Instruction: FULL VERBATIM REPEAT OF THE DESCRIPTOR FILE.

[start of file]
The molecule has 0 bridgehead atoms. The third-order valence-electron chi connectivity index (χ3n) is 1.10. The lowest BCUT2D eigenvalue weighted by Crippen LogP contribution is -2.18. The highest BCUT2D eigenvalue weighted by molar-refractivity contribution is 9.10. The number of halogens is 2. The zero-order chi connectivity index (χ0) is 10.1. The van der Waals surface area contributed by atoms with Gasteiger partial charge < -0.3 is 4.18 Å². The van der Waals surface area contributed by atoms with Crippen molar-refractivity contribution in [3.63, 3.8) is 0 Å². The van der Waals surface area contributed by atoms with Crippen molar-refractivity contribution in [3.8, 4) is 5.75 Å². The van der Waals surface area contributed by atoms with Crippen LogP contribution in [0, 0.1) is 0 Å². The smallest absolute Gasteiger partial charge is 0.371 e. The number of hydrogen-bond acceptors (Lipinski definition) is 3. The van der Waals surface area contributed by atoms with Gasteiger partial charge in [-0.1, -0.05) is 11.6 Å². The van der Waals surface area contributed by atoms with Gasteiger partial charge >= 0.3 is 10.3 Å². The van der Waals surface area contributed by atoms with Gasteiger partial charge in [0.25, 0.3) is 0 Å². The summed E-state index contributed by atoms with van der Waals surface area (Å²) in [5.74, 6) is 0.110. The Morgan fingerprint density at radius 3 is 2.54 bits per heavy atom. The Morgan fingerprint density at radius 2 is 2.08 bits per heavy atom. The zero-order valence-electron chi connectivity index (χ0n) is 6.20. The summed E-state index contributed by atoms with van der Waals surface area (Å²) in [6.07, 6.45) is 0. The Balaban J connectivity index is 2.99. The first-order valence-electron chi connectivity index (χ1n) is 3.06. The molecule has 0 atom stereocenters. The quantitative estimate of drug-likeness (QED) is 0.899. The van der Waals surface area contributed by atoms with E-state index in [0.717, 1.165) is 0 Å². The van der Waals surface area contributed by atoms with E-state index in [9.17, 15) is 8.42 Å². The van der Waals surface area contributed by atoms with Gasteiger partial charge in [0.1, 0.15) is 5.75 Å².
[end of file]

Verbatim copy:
The molecule has 0 bridgehead atoms. The third-order valence-electron chi connectivity index (χ3n) is 1.10. The lowest BCUT2D eigenvalue weighted by Crippen LogP contribution is -2.18. The highest BCUT2D eigenvalue weighted by molar-refractivity contribution is 9.10. The number of halogens is 2. The zero-order chi connectivity index (χ0) is 10.1. The van der Waals surface area contributed by atoms with Gasteiger partial charge < -0.3 is 4.18 Å². The van der Waals surface area contributed by atoms with Crippen molar-refractivity contribution in [3.63, 3.8) is 0 Å². The van der Waals surface area contributed by atoms with Crippen molar-refractivity contribution in [3.8, 4) is 5.75 Å². The van der Waals surface area contributed by atoms with Crippen LogP contribution in [0, 0.1) is 0 Å². The smallest absolute Gasteiger partial charge is 0.371 e. The number of hydrogen-bond acceptors (Lipinski definition) is 3. The van der Waals surface area contributed by atoms with Gasteiger partial charge in [-0.1, -0.05) is 11.6 Å². The van der Waals surface area contributed by atoms with Gasteiger partial charge >= 0.3 is 10.3 Å². The van der Waals surface area contributed by atoms with Gasteiger partial charge in [0.25, 0.3) is 0 Å². The summed E-state index contributed by atoms with van der Waals surface area (Å²) in [5.74, 6) is 0.110. The Morgan fingerprint density at radius 3 is 2.54 bits per heavy atom. The Morgan fingerprint density at radius 2 is 2.08 bits per heavy atom. The zero-order valence-electron chi connectivity index (χ0n) is 6.20. The summed E-state index contributed by atoms with van der Waals surface area (Å²) in [6.07, 6.45) is 0. The Balaban J connectivity index is 2.99. The first-order valence-electron chi connectivity index (χ1n) is 3.06. The molecule has 0 atom stereocenters. The quantitative estimate of drug-likeness (QED) is 0.899. The van der Waals surface area contributed by atoms with E-state index in [0.717, 1.165) is 0 Å². The van der Waals surface area contributed by atoms with E-state index in [9.17, 15) is 8.42 Å². The van der Waals surface area contributed by atoms with Gasteiger partial charge in [0.1, 0.15) is 5.75 Å².